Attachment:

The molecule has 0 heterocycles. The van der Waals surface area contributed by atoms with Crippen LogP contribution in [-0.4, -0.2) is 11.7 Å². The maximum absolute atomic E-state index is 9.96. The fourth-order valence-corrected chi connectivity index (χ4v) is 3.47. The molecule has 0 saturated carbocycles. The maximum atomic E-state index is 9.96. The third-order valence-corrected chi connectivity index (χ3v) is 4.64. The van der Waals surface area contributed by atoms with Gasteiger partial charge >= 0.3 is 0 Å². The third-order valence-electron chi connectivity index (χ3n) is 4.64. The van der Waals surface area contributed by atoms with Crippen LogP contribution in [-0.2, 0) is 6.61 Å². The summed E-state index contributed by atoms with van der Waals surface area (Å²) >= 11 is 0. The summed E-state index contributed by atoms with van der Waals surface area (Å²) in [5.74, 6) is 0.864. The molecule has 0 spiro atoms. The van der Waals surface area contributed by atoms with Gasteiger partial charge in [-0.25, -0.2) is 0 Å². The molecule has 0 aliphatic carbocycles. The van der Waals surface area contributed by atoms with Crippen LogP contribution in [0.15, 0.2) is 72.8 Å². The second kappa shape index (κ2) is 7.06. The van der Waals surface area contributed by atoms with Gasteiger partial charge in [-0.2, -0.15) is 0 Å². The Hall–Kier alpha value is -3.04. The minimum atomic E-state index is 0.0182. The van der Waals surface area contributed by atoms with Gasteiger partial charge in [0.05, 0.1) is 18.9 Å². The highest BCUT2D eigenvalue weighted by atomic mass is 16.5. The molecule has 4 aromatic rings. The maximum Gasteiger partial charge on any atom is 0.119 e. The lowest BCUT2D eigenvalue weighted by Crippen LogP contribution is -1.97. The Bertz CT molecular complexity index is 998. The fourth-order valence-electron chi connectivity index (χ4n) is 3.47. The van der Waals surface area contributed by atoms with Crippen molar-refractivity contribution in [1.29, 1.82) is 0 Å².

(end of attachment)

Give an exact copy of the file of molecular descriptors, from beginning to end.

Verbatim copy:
The molecule has 0 heterocycles. The van der Waals surface area contributed by atoms with Crippen LogP contribution in [-0.4, -0.2) is 11.7 Å². The maximum absolute atomic E-state index is 9.96. The fourth-order valence-corrected chi connectivity index (χ4v) is 3.47. The molecule has 0 saturated carbocycles. The maximum atomic E-state index is 9.96. The third-order valence-corrected chi connectivity index (χ3v) is 4.64. The van der Waals surface area contributed by atoms with Gasteiger partial charge >= 0.3 is 0 Å². The third-order valence-electron chi connectivity index (χ3n) is 4.64. The van der Waals surface area contributed by atoms with Crippen LogP contribution in [-0.2, 0) is 6.61 Å². The summed E-state index contributed by atoms with van der Waals surface area (Å²) >= 11 is 0. The summed E-state index contributed by atoms with van der Waals surface area (Å²) in [5.74, 6) is 0.864. The molecule has 0 spiro atoms. The van der Waals surface area contributed by atoms with Gasteiger partial charge in [-0.25, -0.2) is 0 Å². The molecule has 0 aliphatic carbocycles. The van der Waals surface area contributed by atoms with Crippen LogP contribution in [0.15, 0.2) is 72.8 Å². The second kappa shape index (κ2) is 7.06. The van der Waals surface area contributed by atoms with Gasteiger partial charge in [-0.2, -0.15) is 0 Å². The Hall–Kier alpha value is -3.04. The minimum atomic E-state index is 0.0182. The van der Waals surface area contributed by atoms with Gasteiger partial charge in [0.05, 0.1) is 18.9 Å². The highest BCUT2D eigenvalue weighted by atomic mass is 16.5. The molecule has 4 aromatic rings. The maximum Gasteiger partial charge on any atom is 0.119 e. The lowest BCUT2D eigenvalue weighted by Crippen LogP contribution is -1.97. The Bertz CT molecular complexity index is 998. The fourth-order valence-electron chi connectivity index (χ4n) is 3.47. The van der Waals surface area contributed by atoms with Crippen molar-refractivity contribution in [1.29, 1.82) is 0 Å².